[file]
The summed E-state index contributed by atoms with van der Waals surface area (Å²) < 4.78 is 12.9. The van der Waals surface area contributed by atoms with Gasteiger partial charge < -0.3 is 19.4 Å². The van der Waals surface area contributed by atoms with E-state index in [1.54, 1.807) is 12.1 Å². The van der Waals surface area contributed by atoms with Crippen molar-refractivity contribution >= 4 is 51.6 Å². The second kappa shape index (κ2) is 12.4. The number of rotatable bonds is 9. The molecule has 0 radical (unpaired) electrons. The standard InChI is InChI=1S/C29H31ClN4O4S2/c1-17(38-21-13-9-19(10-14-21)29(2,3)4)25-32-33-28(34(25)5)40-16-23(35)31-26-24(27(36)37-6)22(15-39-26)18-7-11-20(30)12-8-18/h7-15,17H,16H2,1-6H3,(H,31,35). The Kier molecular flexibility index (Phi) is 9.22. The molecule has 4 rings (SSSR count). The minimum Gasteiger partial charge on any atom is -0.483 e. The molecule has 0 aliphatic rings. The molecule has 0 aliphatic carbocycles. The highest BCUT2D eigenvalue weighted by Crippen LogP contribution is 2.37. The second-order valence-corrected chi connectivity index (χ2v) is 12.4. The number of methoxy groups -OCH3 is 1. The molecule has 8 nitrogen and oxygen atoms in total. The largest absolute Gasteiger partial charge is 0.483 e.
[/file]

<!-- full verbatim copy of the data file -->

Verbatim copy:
The summed E-state index contributed by atoms with van der Waals surface area (Å²) < 4.78 is 12.9. The van der Waals surface area contributed by atoms with Gasteiger partial charge < -0.3 is 19.4 Å². The van der Waals surface area contributed by atoms with E-state index in [1.54, 1.807) is 12.1 Å². The van der Waals surface area contributed by atoms with Crippen molar-refractivity contribution >= 4 is 51.6 Å². The second kappa shape index (κ2) is 12.4. The number of rotatable bonds is 9. The molecule has 0 radical (unpaired) electrons. The standard InChI is InChI=1S/C29H31ClN4O4S2/c1-17(38-21-13-9-19(10-14-21)29(2,3)4)25-32-33-28(34(25)5)40-16-23(35)31-26-24(27(36)37-6)22(15-39-26)18-7-11-20(30)12-8-18/h7-15,17H,16H2,1-6H3,(H,31,35). The Kier molecular flexibility index (Phi) is 9.22. The molecule has 4 rings (SSSR count). The minimum Gasteiger partial charge on any atom is -0.483 e. The molecule has 0 aliphatic rings. The molecule has 0 aliphatic carbocycles. The highest BCUT2D eigenvalue weighted by Crippen LogP contribution is 2.37. The second-order valence-corrected chi connectivity index (χ2v) is 12.4. The number of methoxy groups -OCH3 is 1. The molecule has 8 nitrogen and oxygen atoms in total. The largest absolute Gasteiger partial charge is 0.483 e.